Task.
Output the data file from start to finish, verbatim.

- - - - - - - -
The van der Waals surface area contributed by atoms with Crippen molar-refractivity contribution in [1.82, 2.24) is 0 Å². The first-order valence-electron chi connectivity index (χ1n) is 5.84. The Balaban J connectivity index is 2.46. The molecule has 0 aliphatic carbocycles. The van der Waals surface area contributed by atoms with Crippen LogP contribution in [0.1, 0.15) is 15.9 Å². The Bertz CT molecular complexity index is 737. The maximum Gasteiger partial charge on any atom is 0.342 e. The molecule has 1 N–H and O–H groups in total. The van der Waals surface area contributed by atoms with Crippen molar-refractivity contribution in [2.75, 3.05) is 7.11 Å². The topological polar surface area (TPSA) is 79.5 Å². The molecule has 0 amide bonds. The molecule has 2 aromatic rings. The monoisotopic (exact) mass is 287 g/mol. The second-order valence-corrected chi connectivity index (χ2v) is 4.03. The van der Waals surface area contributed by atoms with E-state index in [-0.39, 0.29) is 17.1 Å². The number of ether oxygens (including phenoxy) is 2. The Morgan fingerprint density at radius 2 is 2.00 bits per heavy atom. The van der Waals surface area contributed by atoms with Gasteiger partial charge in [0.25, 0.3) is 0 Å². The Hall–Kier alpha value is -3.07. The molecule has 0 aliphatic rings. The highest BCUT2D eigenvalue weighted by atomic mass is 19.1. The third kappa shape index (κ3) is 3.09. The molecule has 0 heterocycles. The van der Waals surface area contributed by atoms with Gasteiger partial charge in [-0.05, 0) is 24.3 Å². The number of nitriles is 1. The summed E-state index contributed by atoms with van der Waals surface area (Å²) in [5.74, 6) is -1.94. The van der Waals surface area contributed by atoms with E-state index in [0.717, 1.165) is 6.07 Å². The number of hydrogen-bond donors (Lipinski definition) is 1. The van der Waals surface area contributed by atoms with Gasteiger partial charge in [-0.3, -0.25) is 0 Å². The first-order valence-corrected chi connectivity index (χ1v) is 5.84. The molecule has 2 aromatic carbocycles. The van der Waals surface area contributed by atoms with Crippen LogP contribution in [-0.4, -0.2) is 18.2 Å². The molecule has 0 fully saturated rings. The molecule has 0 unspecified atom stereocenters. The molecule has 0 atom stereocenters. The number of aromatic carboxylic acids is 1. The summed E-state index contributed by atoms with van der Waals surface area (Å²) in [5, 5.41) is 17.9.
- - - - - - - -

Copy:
The van der Waals surface area contributed by atoms with Crippen molar-refractivity contribution in [1.82, 2.24) is 0 Å². The first-order valence-electron chi connectivity index (χ1n) is 5.84. The Balaban J connectivity index is 2.46. The molecule has 0 aliphatic carbocycles. The van der Waals surface area contributed by atoms with Crippen LogP contribution in [0.1, 0.15) is 15.9 Å². The Bertz CT molecular complexity index is 737. The maximum Gasteiger partial charge on any atom is 0.342 e. The molecule has 1 N–H and O–H groups in total. The van der Waals surface area contributed by atoms with Crippen molar-refractivity contribution in [2.75, 3.05) is 7.11 Å². The topological polar surface area (TPSA) is 79.5 Å². The molecule has 0 amide bonds. The molecule has 2 aromatic rings. The monoisotopic (exact) mass is 287 g/mol. The second-order valence-corrected chi connectivity index (χ2v) is 4.03. The van der Waals surface area contributed by atoms with E-state index in [-0.39, 0.29) is 17.1 Å². The number of ether oxygens (including phenoxy) is 2. The Morgan fingerprint density at radius 2 is 2.00 bits per heavy atom. The van der Waals surface area contributed by atoms with Gasteiger partial charge in [0.25, 0.3) is 0 Å². The Hall–Kier alpha value is -3.07. The molecule has 0 aliphatic rings. The highest BCUT2D eigenvalue weighted by atomic mass is 19.1. The third kappa shape index (κ3) is 3.09. The molecule has 0 heterocycles. The van der Waals surface area contributed by atoms with Gasteiger partial charge in [-0.05, 0) is 24.3 Å². The number of nitriles is 1. The summed E-state index contributed by atoms with van der Waals surface area (Å²) in [5.74, 6) is -1.94. The van der Waals surface area contributed by atoms with E-state index in [0.717, 1.165) is 6.07 Å². The number of hydrogen-bond donors (Lipinski definition) is 1. The van der Waals surface area contributed by atoms with Gasteiger partial charge in [-0.3, -0.25) is 0 Å². The first-order valence-corrected chi connectivity index (χ1v) is 5.84. The molecule has 2 aromatic carbocycles. The van der Waals surface area contributed by atoms with Crippen LogP contribution in [-0.4, -0.2) is 18.2 Å². The molecule has 0 fully saturated rings. The molecule has 0 unspecified atom stereocenters. The molecule has 0 atom stereocenters. The number of aromatic carboxylic acids is 1. The summed E-state index contributed by atoms with van der Waals surface area (Å²) in [5, 5.41) is 17.9.